This article critically examines Porter and Kramer’s shared value concept to identify its boundaries and limits as a framework for understanding the role of philanthropy and CSR relative to the role of business in society. Cases of implementation and alternative perspectives on innovation reveal that, despite its appeal and uptake in corporate and philanthropic circles, shared value merely advances the conventional rhetoric that what is good for business is good for society. The shared value approach narrows what counts as social value and avoids the friction between business and society. The consequence is that the approach is problematic as a framework for addressing sustainability and development, and an insufficient basis for decision-making about philanthropy and CSR.
13. Business and Professional Ethics Journal: Volume > 31 > Issue: 2
Nick Lin-Hi, Igor Blumberg Managing the Social Acceptance of Business: Three Core Competencies in Business Ethics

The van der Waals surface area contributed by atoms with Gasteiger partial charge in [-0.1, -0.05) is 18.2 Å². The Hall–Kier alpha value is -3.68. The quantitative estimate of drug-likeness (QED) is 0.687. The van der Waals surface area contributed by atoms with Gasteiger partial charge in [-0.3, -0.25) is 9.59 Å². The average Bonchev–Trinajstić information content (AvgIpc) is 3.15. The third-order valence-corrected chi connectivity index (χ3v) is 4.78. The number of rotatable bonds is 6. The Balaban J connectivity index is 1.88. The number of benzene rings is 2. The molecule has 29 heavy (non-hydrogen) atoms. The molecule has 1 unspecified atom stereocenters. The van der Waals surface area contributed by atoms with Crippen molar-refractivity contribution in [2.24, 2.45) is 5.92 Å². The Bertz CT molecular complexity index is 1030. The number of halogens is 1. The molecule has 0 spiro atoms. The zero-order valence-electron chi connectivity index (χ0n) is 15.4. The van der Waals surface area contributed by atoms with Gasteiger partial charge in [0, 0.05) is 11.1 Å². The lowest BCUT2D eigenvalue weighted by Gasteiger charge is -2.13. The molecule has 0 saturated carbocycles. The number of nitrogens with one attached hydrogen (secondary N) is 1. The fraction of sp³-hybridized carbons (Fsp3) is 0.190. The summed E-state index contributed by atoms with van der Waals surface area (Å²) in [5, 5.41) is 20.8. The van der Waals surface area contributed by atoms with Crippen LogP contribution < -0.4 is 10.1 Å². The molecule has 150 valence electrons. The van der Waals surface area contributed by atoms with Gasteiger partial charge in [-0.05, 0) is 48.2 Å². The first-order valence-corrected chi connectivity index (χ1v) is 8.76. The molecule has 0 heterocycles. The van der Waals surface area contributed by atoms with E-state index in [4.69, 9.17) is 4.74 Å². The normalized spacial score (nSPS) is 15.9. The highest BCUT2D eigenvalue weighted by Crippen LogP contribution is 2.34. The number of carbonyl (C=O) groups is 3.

abstract | view |  rights & permissions | cited by
The public support of corporations is continuously declining. The view that the system of free enterprise and profit-making are at odds with societal interests isbecoming more and more prevalent. Business’s associated loss of social acceptance poses a serious threat to the future viability of the system of free enterprise. Thus, corporate leaders face the task of regaining and sustainably securing the social acceptance of business. This paper presents three interrelated business ethics competencies which corporate leaders require to be able to accomplish this task: (1) the ability to prove that business and profit-making do have a societal function, (2) the knowledge of what defines responsible business, and (3) the ability to organize responsible decisionmaking within their corporations.